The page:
Savings made via the Government’s flagship NHS efficiency programme may not be sustainable or yield long-term results, an influential group of MPs has warned.
The House of Commons Health Committee – whose chair is Stephen Dorrell – said commissioners have already made ‘straight-forward’ efficiency savings, but that real ‘care transformation’ to ensure sustainability was lagging behind.
It criticised ‘fragmented’ commissioning and competition regulations as potential barriers to improving NHS sustainability going forward.
The report is a new blow delivered to the QIPP programme, after a recent King’s Fund survey of NHS managers showed that only one in ten NHS finance directors believed their chances of meeting their 2015 QIPP target were better than 50/50.
The QIPP programme, also known as the ‘Nicholson challenge’, set out to find £20bn worth of savings within the NHS between 2011/12 and 2014/2015. Submitting evidence to the committee’s enquiry, the Department of Health said PCTs had achieved £11.8bn of savings over the first two years of the programme.
But in a report published today, MPs concluded that: ‘The NHS has provided savings during the first two years of the programme, but… there is a question mark about how sustainable they are.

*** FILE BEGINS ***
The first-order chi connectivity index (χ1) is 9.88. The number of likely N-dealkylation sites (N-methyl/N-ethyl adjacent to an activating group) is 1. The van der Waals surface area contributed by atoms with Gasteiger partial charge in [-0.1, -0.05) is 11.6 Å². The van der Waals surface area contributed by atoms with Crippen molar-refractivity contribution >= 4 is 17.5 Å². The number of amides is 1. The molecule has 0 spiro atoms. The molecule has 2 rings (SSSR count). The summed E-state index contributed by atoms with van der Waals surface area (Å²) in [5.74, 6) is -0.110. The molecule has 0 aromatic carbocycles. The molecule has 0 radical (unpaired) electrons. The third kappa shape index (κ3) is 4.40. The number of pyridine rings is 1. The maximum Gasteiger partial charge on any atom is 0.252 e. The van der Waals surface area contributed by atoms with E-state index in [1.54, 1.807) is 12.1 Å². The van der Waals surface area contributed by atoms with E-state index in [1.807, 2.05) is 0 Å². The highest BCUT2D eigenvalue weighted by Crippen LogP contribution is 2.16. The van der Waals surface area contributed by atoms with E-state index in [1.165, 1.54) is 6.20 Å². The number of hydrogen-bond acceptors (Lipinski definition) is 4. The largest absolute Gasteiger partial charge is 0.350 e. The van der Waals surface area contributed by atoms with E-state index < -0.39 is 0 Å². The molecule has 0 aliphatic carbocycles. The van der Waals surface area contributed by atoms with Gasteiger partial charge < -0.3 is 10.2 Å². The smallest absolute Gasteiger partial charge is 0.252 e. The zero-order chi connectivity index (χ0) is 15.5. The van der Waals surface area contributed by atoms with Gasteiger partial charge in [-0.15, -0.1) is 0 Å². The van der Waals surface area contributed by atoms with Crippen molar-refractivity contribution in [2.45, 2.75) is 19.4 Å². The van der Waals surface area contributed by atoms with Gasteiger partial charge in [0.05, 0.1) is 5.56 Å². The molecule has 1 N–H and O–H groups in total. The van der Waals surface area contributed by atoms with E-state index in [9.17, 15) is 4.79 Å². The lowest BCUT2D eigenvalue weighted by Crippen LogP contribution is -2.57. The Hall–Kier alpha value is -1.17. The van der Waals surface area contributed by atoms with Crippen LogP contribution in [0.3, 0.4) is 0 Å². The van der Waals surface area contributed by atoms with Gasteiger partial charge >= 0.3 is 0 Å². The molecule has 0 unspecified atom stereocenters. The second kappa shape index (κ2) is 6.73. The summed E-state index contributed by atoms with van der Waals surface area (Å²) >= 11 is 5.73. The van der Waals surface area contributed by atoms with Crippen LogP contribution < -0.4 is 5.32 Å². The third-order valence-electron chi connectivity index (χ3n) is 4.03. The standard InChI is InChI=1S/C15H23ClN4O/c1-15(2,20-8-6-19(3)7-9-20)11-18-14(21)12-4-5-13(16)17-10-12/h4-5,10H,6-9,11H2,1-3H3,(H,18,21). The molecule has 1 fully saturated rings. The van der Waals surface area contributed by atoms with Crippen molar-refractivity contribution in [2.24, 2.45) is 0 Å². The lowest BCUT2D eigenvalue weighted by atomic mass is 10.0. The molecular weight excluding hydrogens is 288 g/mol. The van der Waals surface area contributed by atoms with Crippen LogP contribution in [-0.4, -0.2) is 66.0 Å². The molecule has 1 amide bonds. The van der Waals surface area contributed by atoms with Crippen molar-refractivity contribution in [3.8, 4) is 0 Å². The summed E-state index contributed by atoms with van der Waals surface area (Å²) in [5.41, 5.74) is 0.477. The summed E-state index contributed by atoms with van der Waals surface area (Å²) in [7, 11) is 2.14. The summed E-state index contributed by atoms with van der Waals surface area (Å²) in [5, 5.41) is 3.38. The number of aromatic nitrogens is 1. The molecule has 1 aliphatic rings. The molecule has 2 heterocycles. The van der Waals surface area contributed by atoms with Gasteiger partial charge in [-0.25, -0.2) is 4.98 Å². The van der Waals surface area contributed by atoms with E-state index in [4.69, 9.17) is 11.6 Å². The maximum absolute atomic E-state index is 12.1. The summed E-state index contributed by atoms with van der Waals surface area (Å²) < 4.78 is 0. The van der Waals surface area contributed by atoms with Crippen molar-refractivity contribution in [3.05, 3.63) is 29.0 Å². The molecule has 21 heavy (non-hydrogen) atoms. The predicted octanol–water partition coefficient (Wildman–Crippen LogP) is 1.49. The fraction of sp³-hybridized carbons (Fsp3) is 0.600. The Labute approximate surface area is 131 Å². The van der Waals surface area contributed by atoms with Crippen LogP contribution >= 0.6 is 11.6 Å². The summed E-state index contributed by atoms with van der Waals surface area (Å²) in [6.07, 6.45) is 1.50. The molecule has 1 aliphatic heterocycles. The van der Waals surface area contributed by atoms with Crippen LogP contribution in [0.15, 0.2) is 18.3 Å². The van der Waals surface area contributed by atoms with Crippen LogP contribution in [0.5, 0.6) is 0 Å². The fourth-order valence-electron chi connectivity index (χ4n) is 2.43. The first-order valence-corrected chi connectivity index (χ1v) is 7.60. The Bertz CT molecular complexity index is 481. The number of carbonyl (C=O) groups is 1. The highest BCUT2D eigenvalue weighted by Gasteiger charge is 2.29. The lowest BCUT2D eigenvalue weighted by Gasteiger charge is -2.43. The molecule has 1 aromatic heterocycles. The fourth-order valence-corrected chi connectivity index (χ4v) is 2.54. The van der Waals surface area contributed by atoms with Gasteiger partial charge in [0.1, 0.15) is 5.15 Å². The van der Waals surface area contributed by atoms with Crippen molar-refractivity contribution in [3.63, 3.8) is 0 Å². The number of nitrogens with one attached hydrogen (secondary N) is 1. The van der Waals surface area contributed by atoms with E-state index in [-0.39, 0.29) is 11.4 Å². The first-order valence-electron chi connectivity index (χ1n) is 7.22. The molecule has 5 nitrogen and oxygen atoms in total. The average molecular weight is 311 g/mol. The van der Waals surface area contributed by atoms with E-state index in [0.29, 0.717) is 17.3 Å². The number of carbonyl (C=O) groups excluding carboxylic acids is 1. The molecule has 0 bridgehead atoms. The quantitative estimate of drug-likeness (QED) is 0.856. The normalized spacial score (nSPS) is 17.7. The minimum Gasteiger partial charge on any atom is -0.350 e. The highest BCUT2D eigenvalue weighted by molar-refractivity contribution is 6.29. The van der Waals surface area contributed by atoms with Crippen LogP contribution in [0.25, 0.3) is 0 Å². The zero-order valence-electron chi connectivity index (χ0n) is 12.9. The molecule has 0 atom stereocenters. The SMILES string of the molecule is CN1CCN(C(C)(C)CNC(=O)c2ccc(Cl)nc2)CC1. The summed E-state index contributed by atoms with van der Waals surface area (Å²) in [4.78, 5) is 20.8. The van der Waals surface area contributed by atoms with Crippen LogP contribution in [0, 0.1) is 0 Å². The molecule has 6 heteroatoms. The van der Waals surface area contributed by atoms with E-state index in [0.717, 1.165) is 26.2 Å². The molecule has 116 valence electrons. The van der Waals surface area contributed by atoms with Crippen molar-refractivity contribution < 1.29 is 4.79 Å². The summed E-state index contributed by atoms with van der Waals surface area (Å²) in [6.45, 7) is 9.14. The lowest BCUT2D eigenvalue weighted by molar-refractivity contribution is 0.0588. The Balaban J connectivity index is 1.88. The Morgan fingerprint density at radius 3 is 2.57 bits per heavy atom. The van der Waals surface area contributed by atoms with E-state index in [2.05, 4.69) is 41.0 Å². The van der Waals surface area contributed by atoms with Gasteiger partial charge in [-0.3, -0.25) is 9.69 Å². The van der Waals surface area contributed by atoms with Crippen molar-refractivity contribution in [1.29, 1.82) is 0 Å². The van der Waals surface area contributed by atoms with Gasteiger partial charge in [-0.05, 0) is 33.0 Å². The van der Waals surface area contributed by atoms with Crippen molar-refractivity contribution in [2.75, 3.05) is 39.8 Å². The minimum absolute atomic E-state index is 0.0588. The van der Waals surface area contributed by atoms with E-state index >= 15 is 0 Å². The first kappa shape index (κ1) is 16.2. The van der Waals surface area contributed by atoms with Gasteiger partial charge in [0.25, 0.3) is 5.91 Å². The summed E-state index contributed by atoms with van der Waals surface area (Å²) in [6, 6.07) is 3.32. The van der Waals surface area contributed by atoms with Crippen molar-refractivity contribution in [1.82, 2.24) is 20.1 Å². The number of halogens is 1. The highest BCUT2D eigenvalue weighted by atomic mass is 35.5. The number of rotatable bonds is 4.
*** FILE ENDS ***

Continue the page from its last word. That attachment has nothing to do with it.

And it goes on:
‘The straight-forward savings which are possible have now been made [but] the transformation of care that will be required to make the NHS sustainable in the future and able to deal with increasing demand has yet to take place.’
The committee also criticised the Government for a lack of transparency over how the money saved had been put to use, raising the issue that DH handed back billions of unused NHS budget back to the Treasury each year, as revealed by Pulse last year,
The report said: ‘[T]he key question, raised in evidence, is not “what has been saved?” but rather “what has the money saved been spent on?” That is currently not transparent, and more needs to be done to demonstrate what new activity has been possible because of the gains of the efficiency process.’